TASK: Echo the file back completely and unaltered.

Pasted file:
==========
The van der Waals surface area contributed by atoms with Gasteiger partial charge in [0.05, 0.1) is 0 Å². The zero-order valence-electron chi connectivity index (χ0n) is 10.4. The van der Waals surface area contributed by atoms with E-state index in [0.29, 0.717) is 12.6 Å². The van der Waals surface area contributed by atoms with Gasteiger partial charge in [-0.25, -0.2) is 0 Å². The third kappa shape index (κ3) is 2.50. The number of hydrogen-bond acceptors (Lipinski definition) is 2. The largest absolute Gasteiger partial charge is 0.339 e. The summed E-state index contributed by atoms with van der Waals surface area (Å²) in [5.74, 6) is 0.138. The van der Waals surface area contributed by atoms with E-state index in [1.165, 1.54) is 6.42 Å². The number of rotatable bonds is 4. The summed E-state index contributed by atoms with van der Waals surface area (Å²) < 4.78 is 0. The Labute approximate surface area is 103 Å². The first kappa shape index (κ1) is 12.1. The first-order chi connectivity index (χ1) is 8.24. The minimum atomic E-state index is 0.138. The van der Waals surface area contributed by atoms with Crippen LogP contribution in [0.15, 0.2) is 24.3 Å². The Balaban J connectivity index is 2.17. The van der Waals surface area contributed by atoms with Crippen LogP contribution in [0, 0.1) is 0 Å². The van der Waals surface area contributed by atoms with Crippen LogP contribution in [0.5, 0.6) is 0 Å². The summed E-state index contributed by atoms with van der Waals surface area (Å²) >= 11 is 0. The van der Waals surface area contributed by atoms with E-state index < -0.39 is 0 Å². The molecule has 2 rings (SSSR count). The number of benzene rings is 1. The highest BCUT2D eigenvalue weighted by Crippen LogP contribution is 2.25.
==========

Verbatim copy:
The van der Waals surface area contributed by atoms with Gasteiger partial charge in [0.05, 0.1) is 0 Å². The zero-order valence-electron chi connectivity index (χ0n) is 10.4. The van der Waals surface area contributed by atoms with E-state index in [0.29, 0.717) is 12.6 Å². The van der Waals surface area contributed by atoms with Gasteiger partial charge in [-0.25, -0.2) is 0 Å². The third kappa shape index (κ3) is 2.50. The number of hydrogen-bond acceptors (Lipinski definition) is 2. The largest absolute Gasteiger partial charge is 0.339 e. The summed E-state index contributed by atoms with van der Waals surface area (Å²) in [5.74, 6) is 0.138. The van der Waals surface area contributed by atoms with E-state index in [1.165, 1.54) is 6.42 Å². The number of rotatable bonds is 4. The summed E-state index contributed by atoms with van der Waals surface area (Å²) < 4.78 is 0. The Labute approximate surface area is 103 Å². The first kappa shape index (κ1) is 12.1. The first-order chi connectivity index (χ1) is 8.24. The minimum atomic E-state index is 0.138. The van der Waals surface area contributed by atoms with Crippen LogP contribution in [0.15, 0.2) is 24.3 Å². The Balaban J connectivity index is 2.17. The van der Waals surface area contributed by atoms with Crippen LogP contribution in [0, 0.1) is 0 Å². The van der Waals surface area contributed by atoms with Crippen LogP contribution in [0.5, 0.6) is 0 Å². The summed E-state index contributed by atoms with van der Waals surface area (Å²) >= 11 is 0. The van der Waals surface area contributed by atoms with E-state index < -0.39 is 0 Å². The molecule has 2 rings (SSSR count). The number of benzene rings is 1. The highest BCUT2D eigenvalue weighted by Crippen LogP contribution is 2.25.